Derry Girls currently showing on Channel 4, is an entirely welcome series. A show that highlights both the comedic potential of the female gender, as well as the myriad of comedic opportunities as presented by the teenage experience. Shows such as The Inbetweeners have tried to depict the teenage psyche, but too often strayed into the hyperbolic to truly be meaningful. Derry Girls, however, is both inherently comedic and offers an incisive social commentary. Set in the early 1990s, the narrative action takes place against the backdrop of ‘The Troubles’. Such inclusion instantly politicises the writing, yet through the casual manner in which the young girls view events (such as their school bus being forced to take a diversion due to a suspected bomb) is simultaneously rendered as simply part of everyday life. For these girls and their families, such events are, rather than a cause for panic, simply an inconvenience. Such representation, through its seemingly unpolitical nature, instantly becomes utterly political. This is not to suggest that the series offers a diatribe, but rather, through the inclusion of events in a specific and divisive period, ensures that notice is awarded appropriately.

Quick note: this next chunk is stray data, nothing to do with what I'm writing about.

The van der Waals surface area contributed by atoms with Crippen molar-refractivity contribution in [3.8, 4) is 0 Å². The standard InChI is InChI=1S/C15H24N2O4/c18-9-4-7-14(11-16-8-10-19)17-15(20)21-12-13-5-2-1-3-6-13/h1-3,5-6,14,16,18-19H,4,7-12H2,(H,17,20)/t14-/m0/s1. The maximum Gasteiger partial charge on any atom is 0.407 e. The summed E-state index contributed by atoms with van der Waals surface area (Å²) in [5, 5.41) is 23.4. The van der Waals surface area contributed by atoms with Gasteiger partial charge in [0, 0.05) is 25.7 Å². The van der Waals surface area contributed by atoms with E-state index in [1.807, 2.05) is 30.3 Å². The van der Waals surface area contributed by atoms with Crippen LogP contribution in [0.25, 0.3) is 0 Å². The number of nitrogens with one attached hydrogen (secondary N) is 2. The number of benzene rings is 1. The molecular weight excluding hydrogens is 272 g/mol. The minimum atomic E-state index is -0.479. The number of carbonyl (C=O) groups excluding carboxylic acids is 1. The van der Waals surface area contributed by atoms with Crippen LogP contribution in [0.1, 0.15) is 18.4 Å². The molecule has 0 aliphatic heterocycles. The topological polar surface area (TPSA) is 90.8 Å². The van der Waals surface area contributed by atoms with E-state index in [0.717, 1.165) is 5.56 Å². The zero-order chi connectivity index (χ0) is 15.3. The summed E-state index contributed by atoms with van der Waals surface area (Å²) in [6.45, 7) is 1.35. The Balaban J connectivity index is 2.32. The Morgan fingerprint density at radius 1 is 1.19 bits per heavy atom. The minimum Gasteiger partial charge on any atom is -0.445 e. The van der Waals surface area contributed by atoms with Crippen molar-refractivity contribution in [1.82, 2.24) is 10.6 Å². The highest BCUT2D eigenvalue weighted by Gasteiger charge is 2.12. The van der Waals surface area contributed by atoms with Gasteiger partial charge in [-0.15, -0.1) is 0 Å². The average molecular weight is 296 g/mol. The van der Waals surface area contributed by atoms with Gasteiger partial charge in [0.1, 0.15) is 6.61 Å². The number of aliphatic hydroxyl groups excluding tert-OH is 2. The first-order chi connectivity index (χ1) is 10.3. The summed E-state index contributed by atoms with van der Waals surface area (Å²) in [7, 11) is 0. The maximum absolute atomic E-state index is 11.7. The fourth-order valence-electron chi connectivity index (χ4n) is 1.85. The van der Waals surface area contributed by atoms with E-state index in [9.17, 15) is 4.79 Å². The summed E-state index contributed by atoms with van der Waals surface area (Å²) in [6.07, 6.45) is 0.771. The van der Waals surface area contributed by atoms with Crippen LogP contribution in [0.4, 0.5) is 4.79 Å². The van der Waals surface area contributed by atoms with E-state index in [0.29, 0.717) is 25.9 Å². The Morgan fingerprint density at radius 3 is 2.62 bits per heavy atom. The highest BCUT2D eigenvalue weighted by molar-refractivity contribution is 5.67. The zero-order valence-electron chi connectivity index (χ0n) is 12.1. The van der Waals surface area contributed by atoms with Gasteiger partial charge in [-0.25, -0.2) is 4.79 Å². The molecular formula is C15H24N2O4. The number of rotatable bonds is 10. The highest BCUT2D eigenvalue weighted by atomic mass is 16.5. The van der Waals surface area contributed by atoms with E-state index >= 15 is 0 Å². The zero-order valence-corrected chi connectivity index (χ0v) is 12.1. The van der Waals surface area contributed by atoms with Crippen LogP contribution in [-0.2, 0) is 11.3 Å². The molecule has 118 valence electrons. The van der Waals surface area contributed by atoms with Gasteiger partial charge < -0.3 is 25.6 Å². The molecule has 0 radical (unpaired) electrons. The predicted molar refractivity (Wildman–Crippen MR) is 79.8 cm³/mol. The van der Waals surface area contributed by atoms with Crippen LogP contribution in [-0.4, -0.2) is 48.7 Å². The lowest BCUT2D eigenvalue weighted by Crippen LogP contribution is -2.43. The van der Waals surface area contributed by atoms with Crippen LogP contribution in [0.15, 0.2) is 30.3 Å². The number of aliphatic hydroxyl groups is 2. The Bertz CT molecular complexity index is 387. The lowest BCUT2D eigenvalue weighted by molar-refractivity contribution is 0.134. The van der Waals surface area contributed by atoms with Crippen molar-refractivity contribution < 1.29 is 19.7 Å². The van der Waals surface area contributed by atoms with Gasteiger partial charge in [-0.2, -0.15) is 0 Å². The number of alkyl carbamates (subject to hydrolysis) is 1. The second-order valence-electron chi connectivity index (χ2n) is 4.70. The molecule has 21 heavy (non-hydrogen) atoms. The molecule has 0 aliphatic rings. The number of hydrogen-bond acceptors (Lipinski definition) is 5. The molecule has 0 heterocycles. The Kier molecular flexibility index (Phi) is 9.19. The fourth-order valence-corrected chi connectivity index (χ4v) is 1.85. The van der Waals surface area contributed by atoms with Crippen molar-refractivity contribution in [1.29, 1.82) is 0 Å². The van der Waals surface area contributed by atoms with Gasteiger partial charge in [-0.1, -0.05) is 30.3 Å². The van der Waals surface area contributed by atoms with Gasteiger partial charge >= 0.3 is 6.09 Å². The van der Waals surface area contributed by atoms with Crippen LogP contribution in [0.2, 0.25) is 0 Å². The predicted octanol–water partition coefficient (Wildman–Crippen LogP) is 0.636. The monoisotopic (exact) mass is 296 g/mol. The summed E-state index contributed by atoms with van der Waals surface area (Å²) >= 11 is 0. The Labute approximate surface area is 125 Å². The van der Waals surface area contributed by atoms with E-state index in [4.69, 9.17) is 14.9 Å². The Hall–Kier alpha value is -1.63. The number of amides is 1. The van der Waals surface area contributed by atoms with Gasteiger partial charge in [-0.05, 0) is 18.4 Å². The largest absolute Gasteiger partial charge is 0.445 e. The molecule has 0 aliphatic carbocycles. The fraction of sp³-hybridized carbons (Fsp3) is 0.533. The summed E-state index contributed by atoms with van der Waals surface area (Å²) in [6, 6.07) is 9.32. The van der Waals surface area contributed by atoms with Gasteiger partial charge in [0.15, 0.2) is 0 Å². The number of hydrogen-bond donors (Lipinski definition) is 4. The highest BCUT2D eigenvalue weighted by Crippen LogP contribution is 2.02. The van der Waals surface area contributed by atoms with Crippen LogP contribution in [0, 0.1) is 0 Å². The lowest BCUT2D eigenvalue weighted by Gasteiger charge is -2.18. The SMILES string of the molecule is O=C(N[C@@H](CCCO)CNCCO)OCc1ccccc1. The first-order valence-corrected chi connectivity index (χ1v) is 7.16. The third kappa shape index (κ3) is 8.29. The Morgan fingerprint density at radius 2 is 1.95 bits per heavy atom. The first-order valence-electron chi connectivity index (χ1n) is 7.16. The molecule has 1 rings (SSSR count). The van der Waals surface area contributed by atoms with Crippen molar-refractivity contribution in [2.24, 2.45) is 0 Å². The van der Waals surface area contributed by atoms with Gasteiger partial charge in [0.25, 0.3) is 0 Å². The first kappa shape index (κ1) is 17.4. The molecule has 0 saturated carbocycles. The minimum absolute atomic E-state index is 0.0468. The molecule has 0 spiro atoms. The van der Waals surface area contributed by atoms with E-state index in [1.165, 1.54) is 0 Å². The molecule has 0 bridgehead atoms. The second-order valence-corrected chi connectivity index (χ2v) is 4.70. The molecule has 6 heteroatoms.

The central conceit, following the various exploits of four teenage girls and a male English cousin, is, while often rather inane, entirely plausible and grounded in reality, a feat that ensures that the humour lands successfully. Each character is well-drawn, each presented as individual in their own right, while also interacting in such a manner that the friendship is entirely believable. Thus, the first episode, which witnesses the girls return for their first day of school after the summer, highlights the new-found confidence that students suddenly find themselves invested with when they perceive themselves to be veterans of the school. This bolshiness, encouraged by Michelle (Jamie-Lee O’Donnell), who is invested with new-found bravado having watched Pulp Fiction with her father the night before, lands the group in trouble, accused of bullying. The act, which saw Michelle attempt to threaten a group of new girls into moving from the back seat of the bus, is thoroughly recognisable. So too, is the regular Friday night trip to the local chip shop. Each narrative thread thus far is entirely rooted in both school and the domestic, and it is this, along with wonderfully timed comedic performances, that helps to ensure that Derry Girls is a welcome addition to the genre.